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mdhollis
May 11th, 2011, 06:26 AM
I was wondering what the best way is to partition multiple distros to share one home partition.

pSYcl0Ne
May 11th, 2011, 06:37 AM
Sharing a home partition isn't a great idea. A lot of configuration settings are stored there and separate operating systems can cause headaches.

My advice would be to have a separate partition altogether for documents etc, formatted to ntfs or fat if youre also using windows or mac

mdhollis
May 11th, 2011, 06:40 AM
Yeah I have been learning this the hard way.

pSYcl0Ne
May 11th, 2011, 06:44 AM
I've been learning that way for years.

srs5694
May 11th, 2011, 07:54 PM
Sharing a home partition isn't a great idea. A lot of configuration settings are stored there and separate operating systems can cause headaches.

It's critical to distinguish between two very different, but similarly-named, things:



The /home directory or partition -- This location holds the home directories (see below) for an arbitrary number of users. It's often split off into a separate partition, although Ubuntu doesn't do this by default (IMO, it should).
Users' home directories -- These are usually subdirectories of the /home directory. Normally, each user has a separate home directory, such as /home/harry or /home/sally.



Your statement is true of user home directories, but not of the /home directory/partition. It's perfectly safe to share a /home partition between dual-booted distributions if you create separate user home directories for each user on each distribution. For instance, /home/harry-f14 and /home/harry-u1104 could be the user harry's home directories for Fedora 14 and Ubuntu 11.04, respectively. This sort of configuration is easily achieved in various ways. The easiest, particularly with Ubuntu's limited install-time tools, is to use a different username for each distribution. A more sophisticated method is to use the same username in each distribution but assign a home directory that's not identical to the username -- so the user harry's home directory would be /home/harry-f14 or /home/harry-u1104 depending on the distribution. This is easily done with text-mode tools like useradd, and even with GUI tools in most distributions, although AFAIK the Ubuntu installer doesn't support setting things up this way from the start.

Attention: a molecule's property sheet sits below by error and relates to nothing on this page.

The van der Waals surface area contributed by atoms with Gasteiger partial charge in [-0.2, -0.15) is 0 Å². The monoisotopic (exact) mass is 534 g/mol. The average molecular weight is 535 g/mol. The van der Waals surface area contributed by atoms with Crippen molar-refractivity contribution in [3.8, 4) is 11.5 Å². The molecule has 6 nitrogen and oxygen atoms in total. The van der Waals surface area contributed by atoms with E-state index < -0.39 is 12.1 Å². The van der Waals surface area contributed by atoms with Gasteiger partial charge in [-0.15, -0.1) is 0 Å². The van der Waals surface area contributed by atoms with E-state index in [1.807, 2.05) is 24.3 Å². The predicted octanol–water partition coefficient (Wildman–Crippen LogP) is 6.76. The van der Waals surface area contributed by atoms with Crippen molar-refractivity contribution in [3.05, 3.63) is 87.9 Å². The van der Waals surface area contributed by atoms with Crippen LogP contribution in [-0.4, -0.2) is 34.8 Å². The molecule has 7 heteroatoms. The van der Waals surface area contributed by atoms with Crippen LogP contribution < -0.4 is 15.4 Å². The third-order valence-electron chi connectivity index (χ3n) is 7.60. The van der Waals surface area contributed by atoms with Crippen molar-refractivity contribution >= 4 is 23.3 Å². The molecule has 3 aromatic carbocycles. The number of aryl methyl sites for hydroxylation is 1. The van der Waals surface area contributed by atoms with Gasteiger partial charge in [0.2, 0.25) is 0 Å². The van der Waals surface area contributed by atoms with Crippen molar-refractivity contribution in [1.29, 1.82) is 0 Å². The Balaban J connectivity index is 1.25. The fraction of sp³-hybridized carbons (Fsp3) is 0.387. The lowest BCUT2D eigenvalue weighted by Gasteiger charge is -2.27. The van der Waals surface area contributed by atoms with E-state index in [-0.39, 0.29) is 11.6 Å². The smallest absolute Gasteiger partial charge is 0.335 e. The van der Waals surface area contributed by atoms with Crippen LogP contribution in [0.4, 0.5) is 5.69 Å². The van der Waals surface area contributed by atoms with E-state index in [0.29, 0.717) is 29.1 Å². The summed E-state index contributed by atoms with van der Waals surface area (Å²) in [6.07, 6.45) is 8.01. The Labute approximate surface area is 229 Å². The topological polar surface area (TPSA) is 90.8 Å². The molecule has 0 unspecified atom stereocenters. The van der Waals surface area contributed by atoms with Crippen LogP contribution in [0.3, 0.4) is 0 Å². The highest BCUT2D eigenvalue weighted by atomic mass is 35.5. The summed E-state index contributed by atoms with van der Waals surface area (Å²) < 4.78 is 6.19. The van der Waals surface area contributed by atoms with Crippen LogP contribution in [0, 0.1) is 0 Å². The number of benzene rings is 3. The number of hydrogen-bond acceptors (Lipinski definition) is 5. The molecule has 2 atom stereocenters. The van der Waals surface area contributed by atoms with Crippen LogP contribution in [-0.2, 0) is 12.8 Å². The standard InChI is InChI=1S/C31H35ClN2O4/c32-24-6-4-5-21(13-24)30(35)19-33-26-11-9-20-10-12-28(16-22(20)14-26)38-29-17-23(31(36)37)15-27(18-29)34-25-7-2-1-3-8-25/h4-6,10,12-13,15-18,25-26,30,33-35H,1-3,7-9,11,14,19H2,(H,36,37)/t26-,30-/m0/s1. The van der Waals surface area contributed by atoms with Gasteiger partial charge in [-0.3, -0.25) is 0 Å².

My advice would be to have a separate partition altogether for documents etc, formatted to ntfs or fat if youre also using windows or mac

If you want to share most of your documents with another OS, this makes sense (although using NTFS for a Linux/MacOS dual-boot is extremely inadvisable for various reasons; use FAT or unjournaled HFS+ instead). When not booting with one of these OSes, or when the need for data exchange with these OSes is limited, though, I recommend using a single /home partition and separate user home directories, as just described. Using a separate Linux data partition is just re-inventing the wheel. The /home directory is intended to hold user data, and creating another partition (and therefore another directory) for this purpose just complicates your partition and directory layout, creating a variety of problems that range from very minor to moderately serious. These range from additional administrative effort (in partitioning, creating symbolic links, etc.) to added risk (if you create separate /home and data partitions, and guess the sizes wrong, resizing after the fact is risky).